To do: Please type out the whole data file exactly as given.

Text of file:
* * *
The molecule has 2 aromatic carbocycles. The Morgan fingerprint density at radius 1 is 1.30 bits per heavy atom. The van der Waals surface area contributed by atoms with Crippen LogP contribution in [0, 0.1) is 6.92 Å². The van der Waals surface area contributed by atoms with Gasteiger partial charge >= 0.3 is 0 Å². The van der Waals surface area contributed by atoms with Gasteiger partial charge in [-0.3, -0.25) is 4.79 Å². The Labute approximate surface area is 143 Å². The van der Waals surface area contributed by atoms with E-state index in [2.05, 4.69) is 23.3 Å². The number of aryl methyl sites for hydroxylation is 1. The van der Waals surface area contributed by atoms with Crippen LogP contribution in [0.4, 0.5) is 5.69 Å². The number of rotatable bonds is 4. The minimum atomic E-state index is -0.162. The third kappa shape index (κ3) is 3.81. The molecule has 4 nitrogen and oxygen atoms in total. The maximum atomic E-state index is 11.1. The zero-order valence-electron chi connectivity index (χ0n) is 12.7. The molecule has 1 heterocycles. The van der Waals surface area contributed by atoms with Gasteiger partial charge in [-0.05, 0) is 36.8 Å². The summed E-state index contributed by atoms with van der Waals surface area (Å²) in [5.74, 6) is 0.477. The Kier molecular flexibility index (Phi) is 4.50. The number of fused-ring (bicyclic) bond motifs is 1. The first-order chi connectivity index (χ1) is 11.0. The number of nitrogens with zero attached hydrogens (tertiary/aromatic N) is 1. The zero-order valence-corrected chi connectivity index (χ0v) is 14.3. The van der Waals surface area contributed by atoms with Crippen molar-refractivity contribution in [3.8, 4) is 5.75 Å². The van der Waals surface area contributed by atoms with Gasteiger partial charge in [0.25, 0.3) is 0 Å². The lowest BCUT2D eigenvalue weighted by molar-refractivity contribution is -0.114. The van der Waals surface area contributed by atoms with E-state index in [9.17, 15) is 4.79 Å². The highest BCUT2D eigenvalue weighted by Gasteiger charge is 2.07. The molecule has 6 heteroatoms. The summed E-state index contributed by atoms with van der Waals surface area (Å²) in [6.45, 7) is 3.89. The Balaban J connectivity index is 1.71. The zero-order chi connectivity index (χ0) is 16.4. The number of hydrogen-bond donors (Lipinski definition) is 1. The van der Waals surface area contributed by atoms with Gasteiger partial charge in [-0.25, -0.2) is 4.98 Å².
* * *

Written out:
The molecule has 2 aromatic carbocycles. The Morgan fingerprint density at radius 1 is 1.30 bits per heavy atom. The van der Waals surface area contributed by atoms with Crippen LogP contribution in [0, 0.1) is 6.92 Å². The van der Waals surface area contributed by atoms with Gasteiger partial charge >= 0.3 is 0 Å². The van der Waals surface area contributed by atoms with Gasteiger partial charge in [-0.3, -0.25) is 4.79 Å². The Labute approximate surface area is 143 Å². The van der Waals surface area contributed by atoms with E-state index in [2.05, 4.69) is 23.3 Å². The number of aryl methyl sites for hydroxylation is 1. The van der Waals surface area contributed by atoms with Crippen LogP contribution in [0.4, 0.5) is 5.69 Å². The number of rotatable bonds is 4. The minimum atomic E-state index is -0.162. The third kappa shape index (κ3) is 3.81. The molecule has 4 nitrogen and oxygen atoms in total. The maximum atomic E-state index is 11.1. The zero-order valence-electron chi connectivity index (χ0n) is 12.7. The molecule has 1 heterocycles. The van der Waals surface area contributed by atoms with Gasteiger partial charge in [-0.05, 0) is 36.8 Å². The summed E-state index contributed by atoms with van der Waals surface area (Å²) in [5.74, 6) is 0.477. The Kier molecular flexibility index (Phi) is 4.50. The number of fused-ring (bicyclic) bond motifs is 1. The first-order chi connectivity index (χ1) is 11.0. The number of nitrogens with zero attached hydrogens (tertiary/aromatic N) is 1. The zero-order valence-corrected chi connectivity index (χ0v) is 14.3. The van der Waals surface area contributed by atoms with Crippen molar-refractivity contribution in [3.8, 4) is 5.75 Å². The van der Waals surface area contributed by atoms with Gasteiger partial charge in [0.25, 0.3) is 0 Å². The lowest BCUT2D eigenvalue weighted by molar-refractivity contribution is -0.114. The van der Waals surface area contributed by atoms with E-state index in [9.17, 15) is 4.79 Å². The highest BCUT2D eigenvalue weighted by Gasteiger charge is 2.07. The molecule has 6 heteroatoms. The summed E-state index contributed by atoms with van der Waals surface area (Å²) in [6.45, 7) is 3.89. The Balaban J connectivity index is 1.71. The zero-order chi connectivity index (χ0) is 16.4. The number of hydrogen-bond donors (Lipinski definition) is 1. The van der Waals surface area contributed by atoms with Gasteiger partial charge in [-0.25, -0.2) is 4.98 Å².